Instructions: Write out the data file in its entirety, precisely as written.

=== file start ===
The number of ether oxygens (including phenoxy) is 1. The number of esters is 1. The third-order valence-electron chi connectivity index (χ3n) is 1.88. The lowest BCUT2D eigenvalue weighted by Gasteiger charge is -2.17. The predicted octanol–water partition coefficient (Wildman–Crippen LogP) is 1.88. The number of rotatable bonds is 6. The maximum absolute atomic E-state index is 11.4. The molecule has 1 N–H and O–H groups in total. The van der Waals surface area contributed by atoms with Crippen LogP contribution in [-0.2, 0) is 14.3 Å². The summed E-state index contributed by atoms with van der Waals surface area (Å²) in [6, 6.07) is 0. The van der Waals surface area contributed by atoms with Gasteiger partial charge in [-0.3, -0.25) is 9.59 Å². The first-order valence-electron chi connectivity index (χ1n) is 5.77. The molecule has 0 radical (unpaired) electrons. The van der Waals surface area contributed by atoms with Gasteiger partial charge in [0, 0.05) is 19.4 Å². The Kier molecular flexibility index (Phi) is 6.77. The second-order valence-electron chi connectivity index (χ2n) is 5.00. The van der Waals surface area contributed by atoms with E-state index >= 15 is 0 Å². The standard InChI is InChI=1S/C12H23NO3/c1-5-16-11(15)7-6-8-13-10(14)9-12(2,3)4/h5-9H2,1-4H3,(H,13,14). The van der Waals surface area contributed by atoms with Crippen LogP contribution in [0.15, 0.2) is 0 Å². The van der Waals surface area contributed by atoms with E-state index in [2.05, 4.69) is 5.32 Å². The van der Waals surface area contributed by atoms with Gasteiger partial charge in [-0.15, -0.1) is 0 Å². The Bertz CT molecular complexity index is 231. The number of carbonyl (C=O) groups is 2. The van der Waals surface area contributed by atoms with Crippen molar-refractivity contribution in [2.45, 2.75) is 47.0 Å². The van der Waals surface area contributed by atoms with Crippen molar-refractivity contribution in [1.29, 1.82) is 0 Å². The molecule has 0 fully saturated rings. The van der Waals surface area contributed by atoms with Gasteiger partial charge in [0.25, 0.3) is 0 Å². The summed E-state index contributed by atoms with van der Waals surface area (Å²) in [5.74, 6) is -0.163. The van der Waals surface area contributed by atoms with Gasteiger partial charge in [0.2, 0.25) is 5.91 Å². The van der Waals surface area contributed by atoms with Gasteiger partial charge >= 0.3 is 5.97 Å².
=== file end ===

The number of ether oxygens (including phenoxy) is 1. The number of esters is 1. The third-order valence-electron chi connectivity index (χ3n) is 1.88. The lowest BCUT2D eigenvalue weighted by Gasteiger charge is -2.17. The predicted octanol–water partition coefficient (Wildman–Crippen LogP) is 1.88. The number of rotatable bonds is 6. The maximum absolute atomic E-state index is 11.4. The molecule has 1 N–H and O–H groups in total. The van der Waals surface area contributed by atoms with Crippen LogP contribution in [-0.2, 0) is 14.3 Å². The summed E-state index contributed by atoms with van der Waals surface area (Å²) in [6, 6.07) is 0. The van der Waals surface area contributed by atoms with Gasteiger partial charge in [-0.3, -0.25) is 9.59 Å². The first-order valence-electron chi connectivity index (χ1n) is 5.77. The molecule has 0 radical (unpaired) electrons. The van der Waals surface area contributed by atoms with Gasteiger partial charge in [0, 0.05) is 19.4 Å². The Kier molecular flexibility index (Phi) is 6.77. The second-order valence-electron chi connectivity index (χ2n) is 5.00. The van der Waals surface area contributed by atoms with E-state index >= 15 is 0 Å². The standard InChI is InChI=1S/C12H23NO3/c1-5-16-11(15)7-6-8-13-10(14)9-12(2,3)4/h5-9H2,1-4H3,(H,13,14). The van der Waals surface area contributed by atoms with Crippen LogP contribution in [0.15, 0.2) is 0 Å². The van der Waals surface area contributed by atoms with E-state index in [2.05, 4.69) is 5.32 Å². The van der Waals surface area contributed by atoms with Gasteiger partial charge in [-0.15, -0.1) is 0 Å². The Bertz CT molecular complexity index is 231. The number of carbonyl (C=O) groups is 2. The van der Waals surface area contributed by atoms with Crippen molar-refractivity contribution in [2.45, 2.75) is 47.0 Å². The van der Waals surface area contributed by atoms with Crippen molar-refractivity contribution in [1.29, 1.82) is 0 Å². The molecule has 0 fully saturated rings. The van der Waals surface area contributed by atoms with Gasteiger partial charge in [0.25, 0.3) is 0 Å². The summed E-state index contributed by atoms with van der Waals surface area (Å²) in [5.74, 6) is -0.163. The van der Waals surface area contributed by atoms with Gasteiger partial charge in [0.2, 0.25) is 5.91 Å². The van der Waals surface area contributed by atoms with Gasteiger partial charge >= 0.3 is 5.97 Å².